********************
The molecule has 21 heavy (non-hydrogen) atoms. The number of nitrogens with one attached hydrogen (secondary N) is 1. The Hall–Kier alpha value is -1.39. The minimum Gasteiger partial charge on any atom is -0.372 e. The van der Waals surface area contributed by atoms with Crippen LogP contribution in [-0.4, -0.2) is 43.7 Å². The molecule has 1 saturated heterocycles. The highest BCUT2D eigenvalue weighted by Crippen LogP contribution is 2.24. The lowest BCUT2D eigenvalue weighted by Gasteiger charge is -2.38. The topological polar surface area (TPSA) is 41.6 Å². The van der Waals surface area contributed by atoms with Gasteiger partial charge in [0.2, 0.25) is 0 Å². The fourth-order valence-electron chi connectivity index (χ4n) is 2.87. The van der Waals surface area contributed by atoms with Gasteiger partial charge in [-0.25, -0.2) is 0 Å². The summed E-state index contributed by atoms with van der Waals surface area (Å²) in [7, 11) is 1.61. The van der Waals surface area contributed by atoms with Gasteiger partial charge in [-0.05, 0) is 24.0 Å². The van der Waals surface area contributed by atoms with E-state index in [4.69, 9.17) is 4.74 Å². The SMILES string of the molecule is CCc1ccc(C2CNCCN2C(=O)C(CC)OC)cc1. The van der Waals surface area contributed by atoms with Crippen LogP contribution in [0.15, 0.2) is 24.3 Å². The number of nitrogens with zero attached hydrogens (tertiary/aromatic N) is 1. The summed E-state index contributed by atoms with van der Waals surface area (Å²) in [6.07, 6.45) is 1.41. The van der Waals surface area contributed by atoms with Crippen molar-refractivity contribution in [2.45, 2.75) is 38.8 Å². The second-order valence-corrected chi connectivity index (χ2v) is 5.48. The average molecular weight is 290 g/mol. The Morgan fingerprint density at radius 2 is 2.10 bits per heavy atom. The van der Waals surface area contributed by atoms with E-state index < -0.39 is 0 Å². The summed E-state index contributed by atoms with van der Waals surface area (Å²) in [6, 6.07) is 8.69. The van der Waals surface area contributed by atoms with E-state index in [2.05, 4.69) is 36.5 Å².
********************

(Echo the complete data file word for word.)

The molecule has 21 heavy (non-hydrogen) atoms. The number of nitrogens with one attached hydrogen (secondary N) is 1. The Hall–Kier alpha value is -1.39. The minimum Gasteiger partial charge on any atom is -0.372 e. The van der Waals surface area contributed by atoms with Crippen LogP contribution in [-0.4, -0.2) is 43.7 Å². The molecule has 1 saturated heterocycles. The highest BCUT2D eigenvalue weighted by Crippen LogP contribution is 2.24. The lowest BCUT2D eigenvalue weighted by Gasteiger charge is -2.38. The topological polar surface area (TPSA) is 41.6 Å². The van der Waals surface area contributed by atoms with Gasteiger partial charge in [0.2, 0.25) is 0 Å². The fourth-order valence-electron chi connectivity index (χ4n) is 2.87. The van der Waals surface area contributed by atoms with Gasteiger partial charge in [-0.25, -0.2) is 0 Å². The summed E-state index contributed by atoms with van der Waals surface area (Å²) in [7, 11) is 1.61. The van der Waals surface area contributed by atoms with Gasteiger partial charge in [-0.05, 0) is 24.0 Å². The van der Waals surface area contributed by atoms with E-state index in [4.69, 9.17) is 4.74 Å². The SMILES string of the molecule is CCc1ccc(C2CNCCN2C(=O)C(CC)OC)cc1. The van der Waals surface area contributed by atoms with Crippen LogP contribution in [0.15, 0.2) is 24.3 Å². The number of nitrogens with zero attached hydrogens (tertiary/aromatic N) is 1. The summed E-state index contributed by atoms with van der Waals surface area (Å²) in [6.07, 6.45) is 1.41. The van der Waals surface area contributed by atoms with Crippen molar-refractivity contribution in [2.45, 2.75) is 38.8 Å². The second-order valence-corrected chi connectivity index (χ2v) is 5.48. The average molecular weight is 290 g/mol. The Morgan fingerprint density at radius 2 is 2.10 bits per heavy atom. The van der Waals surface area contributed by atoms with E-state index < -0.39 is 0 Å². The summed E-state index contributed by atoms with van der Waals surface area (Å²) in [6, 6.07) is 8.69. The van der Waals surface area contributed by atoms with E-state index in [2.05, 4.69) is 36.5 Å².